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Entertainment & Lifestyle News!
Entertainment & Lifestyle News!

Don’t Pick the Wrong Pain Medication and Land in the Hospital!

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Huffington Post reported:

Just about anyone who has ever had a headache or some knee pain has probably wondered: “How can I make this go away?”

Over-the-counter pain relievers are a pretty popular choice. In any given week, about 20 percent of the American population will use an OTC painkiller, according to a report from the American College of Preventive Medicine. And when asked to reflect over the last year, 87 percent of women and 80 percent of men say they have used such a medication.

OTC pain meds fall into two major categories: non-steroidal anti-inflammatory drugs (or NSAIDs) and acetaminophen. Both are non-opioid analgesics, meaning they reduce pain but aren’t part of the family of drugs known as opioids. Opioids, powerful substances such as morphine, oxycodone and codeine, are classified as narcotics and require a prescription.

While we feel pain local to an injury or site of a particular ache, it’s important to remember that pain is essentially an electrical signal sent to the brain. Acetaminophen seems to lessen the intensity of pain signals in the areas of the brain that process them. But in addition to these electrical messages, our bodies also create physical symptoms. Inflammation — pain, swelling, redness — is caused by prostaglandins, a ground of hormone-like substances, which NSAIDs can help control.

Both have their risks: Taking too much acetaminophen has been linked to liver problems, while taking too much of an NSAID has been linked to stomach problems and ulcers.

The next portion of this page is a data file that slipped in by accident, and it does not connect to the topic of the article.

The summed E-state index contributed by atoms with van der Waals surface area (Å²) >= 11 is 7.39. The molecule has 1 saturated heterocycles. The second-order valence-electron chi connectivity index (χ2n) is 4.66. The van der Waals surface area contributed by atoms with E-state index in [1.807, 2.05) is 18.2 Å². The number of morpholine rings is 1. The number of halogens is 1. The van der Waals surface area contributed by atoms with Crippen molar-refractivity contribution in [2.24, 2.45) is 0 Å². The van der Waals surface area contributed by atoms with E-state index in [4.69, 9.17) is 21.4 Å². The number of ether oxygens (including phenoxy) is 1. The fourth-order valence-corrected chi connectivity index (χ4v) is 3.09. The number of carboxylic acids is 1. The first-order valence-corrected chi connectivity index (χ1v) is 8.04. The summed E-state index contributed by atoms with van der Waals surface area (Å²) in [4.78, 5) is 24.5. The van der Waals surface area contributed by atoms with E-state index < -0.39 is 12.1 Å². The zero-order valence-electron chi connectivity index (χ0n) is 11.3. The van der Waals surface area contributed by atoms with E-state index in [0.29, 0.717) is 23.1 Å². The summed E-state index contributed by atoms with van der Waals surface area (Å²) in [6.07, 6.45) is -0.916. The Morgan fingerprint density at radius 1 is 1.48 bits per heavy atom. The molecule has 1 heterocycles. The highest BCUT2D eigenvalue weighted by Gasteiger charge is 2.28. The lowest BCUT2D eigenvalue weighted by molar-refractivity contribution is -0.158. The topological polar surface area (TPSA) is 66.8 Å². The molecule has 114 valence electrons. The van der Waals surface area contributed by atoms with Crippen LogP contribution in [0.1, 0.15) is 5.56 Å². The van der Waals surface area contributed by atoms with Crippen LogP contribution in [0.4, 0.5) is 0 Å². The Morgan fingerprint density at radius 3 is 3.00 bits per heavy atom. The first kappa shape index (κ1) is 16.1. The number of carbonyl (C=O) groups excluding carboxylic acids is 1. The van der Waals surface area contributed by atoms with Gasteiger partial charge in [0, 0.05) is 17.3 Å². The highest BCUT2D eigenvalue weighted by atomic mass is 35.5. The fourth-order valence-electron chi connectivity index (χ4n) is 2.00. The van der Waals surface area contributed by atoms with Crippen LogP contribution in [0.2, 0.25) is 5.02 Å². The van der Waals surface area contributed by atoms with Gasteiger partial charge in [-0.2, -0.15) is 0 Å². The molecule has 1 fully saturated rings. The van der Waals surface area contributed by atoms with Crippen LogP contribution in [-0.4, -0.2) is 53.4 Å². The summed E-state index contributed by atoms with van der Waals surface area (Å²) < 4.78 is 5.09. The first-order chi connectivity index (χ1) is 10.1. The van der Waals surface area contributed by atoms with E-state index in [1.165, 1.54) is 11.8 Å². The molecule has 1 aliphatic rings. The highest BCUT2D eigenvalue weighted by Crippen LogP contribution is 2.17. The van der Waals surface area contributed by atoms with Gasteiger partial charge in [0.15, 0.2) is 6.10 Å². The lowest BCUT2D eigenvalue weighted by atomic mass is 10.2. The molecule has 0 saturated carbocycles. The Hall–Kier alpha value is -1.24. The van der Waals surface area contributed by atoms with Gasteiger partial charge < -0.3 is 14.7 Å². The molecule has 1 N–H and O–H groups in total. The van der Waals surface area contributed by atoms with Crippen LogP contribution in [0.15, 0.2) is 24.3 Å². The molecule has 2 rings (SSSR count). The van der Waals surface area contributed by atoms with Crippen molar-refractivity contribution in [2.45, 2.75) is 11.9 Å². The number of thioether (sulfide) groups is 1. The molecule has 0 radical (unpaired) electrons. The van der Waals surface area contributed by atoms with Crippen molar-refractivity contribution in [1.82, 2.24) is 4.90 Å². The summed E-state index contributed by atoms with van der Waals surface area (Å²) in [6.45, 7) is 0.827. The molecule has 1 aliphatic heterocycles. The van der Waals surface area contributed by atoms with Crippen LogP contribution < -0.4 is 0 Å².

Different types of pain respond better to different types of painkillers, and because both are highly individual, what works best for someone else may not work best for you. As a general rule, you should not take a pain reliever if you already take any other products containing pain-relieving ingredients without consulting a medical professional. Do not take a pain reliever that contains any ingredients you know you are allergic to. And of course, discuss your personal medical history with a doctor before taking any over-the-counter medicine, especially if you take any other medications.

While we feel pain local to an injury or site of a particular ache, it’s important to remember that pain is essentially an electrical signal sent to the brain. Acetaminophen seems to lessen the intensity of pain signals in the areas of the brain that process them. But in addition to these electrical messages, our bodies also create physical symptoms. Inflammation — pain, swelling, redness — is caused by prostaglandins, a ground of hormone-like substances, which NSAIDs can help control.

Both have their risks: Taking too much acetaminophen has been linked to liver problems, while taking too much of an NSAID has been linked to stomach problems and ulcers.

Different types of pain respond better to different types of painkillers, and because both are highly individual, what works best for someone else may not work best for you. As a general rule, you should not take a pain reliever if you already take any other products containing pain-relieving ingredients without consulting a medical professional. Do not take a pain reliever that contains any ingredients you know you are allergic to. And of course, discuss your personal medical history with a doctor before taking any over-the-counter medicine, especially if you take any other medications.

But to give you a better sense of what’s behind the various boxes and bottles on your drugstore shelf, here are some of the basic differences (and, frankly, similarities) between some of the most popular OTC pain meds on the market.

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